There’s an Urgent New Warning for Walmart and Amazon Shoppers
Despite being two of the most frequented retailers among shoppers, Walmart and Amazon often get hit with a number of complaints. In July, a customer survey conducted by the food-based news outlet Mashed found that shoppers think that Walmart has the worst-quality produce out of eight different grocery stores in the U.S. And just a week ago, a complaint was filed with the Federal Trade Commission (FTC) against Amazon, alleging that the retailer was misleading customers by failing to clearly disclose paid advertisements on its website. Now, a new complaint has been levied against both retailers—and other beloved brands. Read on to find out what new warning is going out to Walmart and Amazon shoppers amid the holiday shopping season.
Experts say that Walmart and Amazon shoppers may be at risk of buying counterfeit items.
The Counterfeit Report, an organization that alerts consumers about counterfeit product information from manufacturers and government agencies, posted a warning on Dec. 15, notifying holiday shoppers that the online sites they use could be putting them at risk. According to the organization, both Walmart and Amazon are “flooded with counterfeit, replica, and fraudulent products” that could end up in the hands of those shopping on either website.
“Walmart and Amazon are both direct retailers of counterfeits, fraudulent, and replica items, in addition to enabling and facilitating third parties to sell an inexhaustible supply of China fakes,” The Counterfeit Report states. And the holiday season is one of the most vulnerable times for shoppers. Hans Leiterman, director of the U.S. Customs Assistant Area Port, told The Counterfeit Report that they see “57 million parcels between November and January,” considering it the peak holiday shopping season. But the items that pass through during this time are “very often counterfeit commodities,” according to the organization.
Millions of counterfeit listings have allegedly been detected on these websites.
The Counterfeit Report said it has found and removed more than 400 million counterfeit listings on Walmart and Amazon, as well as on eBay, Wish, Newegg, DHgate, and Alibaba. “These are only a tiny fraction of fake goods destined for or reaching consumers,” the watchdog organization warns. “Amazon and Walmart often ignore brand-owner complaints, and sellers may re-list when listings are removed.”
More than 500,000 brand-owners are currently fighting back against fakes they say are listed on Amazon’s website, according to The Counterfeit Report. As of Dec. 17, the organization’s list of recently reported fake products from Amazon includes various memory cards, pirated books, lithium batteries, and a Playstation controller. Reported fake products from Walmart include Gillette razor blades, lip enhancers, and flashlights.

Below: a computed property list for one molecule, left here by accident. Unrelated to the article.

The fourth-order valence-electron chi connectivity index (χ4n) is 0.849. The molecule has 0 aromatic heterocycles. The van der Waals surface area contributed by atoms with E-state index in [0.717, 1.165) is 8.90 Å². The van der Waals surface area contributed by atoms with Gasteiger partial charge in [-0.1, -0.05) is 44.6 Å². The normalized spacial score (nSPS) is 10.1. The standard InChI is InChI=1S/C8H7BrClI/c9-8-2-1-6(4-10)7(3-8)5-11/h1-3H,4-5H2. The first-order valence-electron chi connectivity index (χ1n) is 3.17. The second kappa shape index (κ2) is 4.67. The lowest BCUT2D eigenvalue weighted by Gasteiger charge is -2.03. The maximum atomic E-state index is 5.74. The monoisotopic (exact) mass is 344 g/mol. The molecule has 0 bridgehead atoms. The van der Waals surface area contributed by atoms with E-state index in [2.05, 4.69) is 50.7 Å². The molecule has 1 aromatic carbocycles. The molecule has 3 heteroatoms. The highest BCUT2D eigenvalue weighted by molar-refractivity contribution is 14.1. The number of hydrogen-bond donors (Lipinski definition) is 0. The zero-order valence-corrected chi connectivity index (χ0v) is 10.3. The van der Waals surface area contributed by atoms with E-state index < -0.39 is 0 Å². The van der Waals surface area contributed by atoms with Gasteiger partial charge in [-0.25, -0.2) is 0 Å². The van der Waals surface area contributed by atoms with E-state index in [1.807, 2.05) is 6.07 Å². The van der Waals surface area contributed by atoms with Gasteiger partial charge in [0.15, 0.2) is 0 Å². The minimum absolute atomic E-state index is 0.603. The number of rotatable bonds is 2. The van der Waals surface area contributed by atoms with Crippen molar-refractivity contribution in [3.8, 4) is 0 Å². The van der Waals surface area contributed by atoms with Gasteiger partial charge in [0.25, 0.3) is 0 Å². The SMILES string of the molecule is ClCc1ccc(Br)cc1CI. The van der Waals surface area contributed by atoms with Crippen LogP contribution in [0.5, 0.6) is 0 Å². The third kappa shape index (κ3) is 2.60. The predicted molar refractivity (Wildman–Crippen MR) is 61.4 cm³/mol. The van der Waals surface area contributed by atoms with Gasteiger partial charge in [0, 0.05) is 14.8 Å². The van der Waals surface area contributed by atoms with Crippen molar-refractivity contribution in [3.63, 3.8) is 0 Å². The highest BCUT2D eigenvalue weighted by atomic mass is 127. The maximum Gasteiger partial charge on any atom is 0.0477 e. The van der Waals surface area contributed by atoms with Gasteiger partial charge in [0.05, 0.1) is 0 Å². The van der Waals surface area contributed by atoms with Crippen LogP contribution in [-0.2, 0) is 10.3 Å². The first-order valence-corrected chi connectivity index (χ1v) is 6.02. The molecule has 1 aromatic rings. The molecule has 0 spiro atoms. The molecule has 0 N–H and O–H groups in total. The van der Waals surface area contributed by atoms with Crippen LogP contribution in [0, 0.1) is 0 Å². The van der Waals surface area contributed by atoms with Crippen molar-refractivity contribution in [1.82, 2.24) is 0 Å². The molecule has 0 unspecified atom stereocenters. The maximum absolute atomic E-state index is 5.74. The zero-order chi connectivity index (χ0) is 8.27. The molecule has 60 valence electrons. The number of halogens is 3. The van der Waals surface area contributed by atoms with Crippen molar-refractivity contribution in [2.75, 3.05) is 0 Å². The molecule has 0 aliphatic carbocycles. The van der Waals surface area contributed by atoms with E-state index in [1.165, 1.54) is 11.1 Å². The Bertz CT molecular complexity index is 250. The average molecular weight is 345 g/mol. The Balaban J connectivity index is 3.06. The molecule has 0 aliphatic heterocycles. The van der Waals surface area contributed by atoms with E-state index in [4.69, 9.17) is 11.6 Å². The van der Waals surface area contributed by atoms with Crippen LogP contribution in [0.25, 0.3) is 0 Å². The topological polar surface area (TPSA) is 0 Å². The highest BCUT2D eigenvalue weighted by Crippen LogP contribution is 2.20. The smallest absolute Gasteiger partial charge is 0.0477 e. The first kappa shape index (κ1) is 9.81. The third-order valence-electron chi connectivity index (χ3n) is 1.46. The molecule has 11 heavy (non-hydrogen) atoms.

Both retailers have defended themselves against these claims.
Both Walmart and Amazon have addressed reports of counterfeit products in the past. In 2018, a spokesperson for Walmart told CBS News that the company has “zero tolerance” for counterfeit products. And in Oct. 2021, Walmart spokeswoman Carrie McKnight told The Washington Post that the store has teams that go through items to “help ensure items and sellers meet our high expectations.”
In May of this year, a report from Amazon indicated that the company had destroyed more than two million suspected counterfeit products that third-party sellers had sent to its fulfillment centers in 2020, as reported by CNN. The retailer said the pandemic had spurred more attempts by “bad actors” to offer counterfeit products as more people shopped online, but also claimed that it had blocked more than 10 billion suspected bad listings before they were published. Amazon said that fewer than 0.01 percent of products it sold received counterfeit complaints from shoppers.
“Those complaints were quickly investigated for accuracy, and Amazon took appropriate action on listings and accounts,” the company told CNN.
Experts say there are ways you can avoid buying counterfeit products online.
With conflicting reports, it can be hard to feel like you trust what you’re seeing online. On top of that, experts warn that counterfeit items can be tough to spot and sometimes can put your safety at risk. But there are ways to avoid falling victim to buying a fake product online. Ana Serafin Smith, senior director of media relations at the National Retail Federation, told Consumer Reports that you should always research the seller of each individual product, even if you’re visiting an online shopping website like Walmart or Amazon. Both retailers allow you to click on the vendor’s name to view its profile, which will show you feedback from other buyers, as well as contact information and return policies.
You should also be wary of discounts, scan customer reviews, examine the product’s packaging, and know the hallmarks of the real product, according to Consumer Reports. Fake products are often sold for less than real item’s established price, have reviews that are wildly different for the same product, arrive in anonymous wrapping, or include logos that are misspelled or differ in design compared with the one pictured on the company’s official website.